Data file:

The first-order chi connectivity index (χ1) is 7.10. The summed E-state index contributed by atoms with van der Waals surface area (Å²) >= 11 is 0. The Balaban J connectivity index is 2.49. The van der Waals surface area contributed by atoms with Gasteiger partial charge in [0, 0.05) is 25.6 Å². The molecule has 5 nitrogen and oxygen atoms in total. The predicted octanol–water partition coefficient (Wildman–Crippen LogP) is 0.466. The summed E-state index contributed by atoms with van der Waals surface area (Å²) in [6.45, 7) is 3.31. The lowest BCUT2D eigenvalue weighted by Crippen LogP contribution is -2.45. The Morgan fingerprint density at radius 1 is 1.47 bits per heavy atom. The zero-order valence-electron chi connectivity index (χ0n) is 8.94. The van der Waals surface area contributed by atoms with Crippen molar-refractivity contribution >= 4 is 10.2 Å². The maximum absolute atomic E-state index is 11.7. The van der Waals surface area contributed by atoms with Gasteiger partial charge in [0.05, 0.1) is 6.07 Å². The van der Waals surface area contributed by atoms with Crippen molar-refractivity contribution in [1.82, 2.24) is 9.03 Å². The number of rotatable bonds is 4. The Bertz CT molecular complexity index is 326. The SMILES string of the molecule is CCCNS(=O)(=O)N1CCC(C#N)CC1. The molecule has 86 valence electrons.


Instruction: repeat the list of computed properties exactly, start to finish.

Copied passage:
The first-order chi connectivity index (χ1) is 7.10. The summed E-state index contributed by atoms with van der Waals surface area (Å²) >= 11 is 0. The Balaban J connectivity index is 2.49. The van der Waals surface area contributed by atoms with Gasteiger partial charge in [0, 0.05) is 25.6 Å². The molecule has 5 nitrogen and oxygen atoms in total. The predicted octanol–water partition coefficient (Wildman–Crippen LogP) is 0.466. The summed E-state index contributed by atoms with van der Waals surface area (Å²) in [6.45, 7) is 3.31. The lowest BCUT2D eigenvalue weighted by Crippen LogP contribution is -2.45. The Morgan fingerprint density at radius 1 is 1.47 bits per heavy atom. The zero-order valence-electron chi connectivity index (χ0n) is 8.94. The van der Waals surface area contributed by atoms with Crippen molar-refractivity contribution >= 4 is 10.2 Å². The maximum absolute atomic E-state index is 11.7. The van der Waals surface area contributed by atoms with Gasteiger partial charge in [0.05, 0.1) is 6.07 Å². The van der Waals surface area contributed by atoms with Crippen molar-refractivity contribution in [1.82, 2.24) is 9.03 Å². The number of rotatable bonds is 4. The Bertz CT molecular complexity index is 326. The SMILES string of the molecule is CCCNS(=O)(=O)N1CCC(C#N)CC1. The molecule has 86 valence electrons.